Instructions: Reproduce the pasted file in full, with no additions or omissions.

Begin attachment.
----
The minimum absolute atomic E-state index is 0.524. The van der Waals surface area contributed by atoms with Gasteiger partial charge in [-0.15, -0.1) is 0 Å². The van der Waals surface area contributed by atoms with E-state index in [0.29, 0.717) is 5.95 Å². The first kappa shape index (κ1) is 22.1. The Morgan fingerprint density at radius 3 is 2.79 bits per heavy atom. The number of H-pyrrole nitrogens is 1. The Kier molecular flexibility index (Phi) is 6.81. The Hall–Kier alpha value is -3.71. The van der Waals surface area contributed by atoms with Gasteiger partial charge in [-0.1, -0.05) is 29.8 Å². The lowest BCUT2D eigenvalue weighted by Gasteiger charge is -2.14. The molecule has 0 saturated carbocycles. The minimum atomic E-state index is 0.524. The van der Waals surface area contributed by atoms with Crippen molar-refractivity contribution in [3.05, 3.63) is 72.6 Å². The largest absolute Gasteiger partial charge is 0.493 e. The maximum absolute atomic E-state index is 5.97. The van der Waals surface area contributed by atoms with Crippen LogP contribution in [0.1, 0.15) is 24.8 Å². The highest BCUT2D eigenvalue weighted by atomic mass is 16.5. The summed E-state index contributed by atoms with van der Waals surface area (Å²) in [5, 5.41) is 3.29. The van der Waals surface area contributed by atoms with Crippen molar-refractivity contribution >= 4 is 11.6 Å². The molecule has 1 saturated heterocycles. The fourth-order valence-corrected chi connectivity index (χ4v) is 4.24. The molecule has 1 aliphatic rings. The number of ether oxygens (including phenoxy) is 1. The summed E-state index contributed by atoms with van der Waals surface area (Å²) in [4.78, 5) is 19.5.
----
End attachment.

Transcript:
The minimum absolute atomic E-state index is 0.524. The van der Waals surface area contributed by atoms with Gasteiger partial charge in [-0.15, -0.1) is 0 Å². The van der Waals surface area contributed by atoms with E-state index in [0.29, 0.717) is 5.95 Å². The first kappa shape index (κ1) is 22.1. The Morgan fingerprint density at radius 3 is 2.79 bits per heavy atom. The number of H-pyrrole nitrogens is 1. The Kier molecular flexibility index (Phi) is 6.81. The Hall–Kier alpha value is -3.71. The van der Waals surface area contributed by atoms with Gasteiger partial charge in [-0.1, -0.05) is 29.8 Å². The lowest BCUT2D eigenvalue weighted by Gasteiger charge is -2.14. The molecule has 0 saturated carbocycles. The minimum atomic E-state index is 0.524. The van der Waals surface area contributed by atoms with Crippen molar-refractivity contribution in [3.05, 3.63) is 72.6 Å². The largest absolute Gasteiger partial charge is 0.493 e. The maximum absolute atomic E-state index is 5.97. The van der Waals surface area contributed by atoms with Crippen LogP contribution in [0.1, 0.15) is 24.8 Å². The highest BCUT2D eigenvalue weighted by atomic mass is 16.5. The summed E-state index contributed by atoms with van der Waals surface area (Å²) in [5, 5.41) is 3.29. The van der Waals surface area contributed by atoms with Crippen molar-refractivity contribution >= 4 is 11.6 Å². The molecule has 1 saturated heterocycles. The fourth-order valence-corrected chi connectivity index (χ4v) is 4.24. The molecule has 1 aliphatic rings. The number of ether oxygens (including phenoxy) is 1. The summed E-state index contributed by atoms with van der Waals surface area (Å²) in [4.78, 5) is 19.5.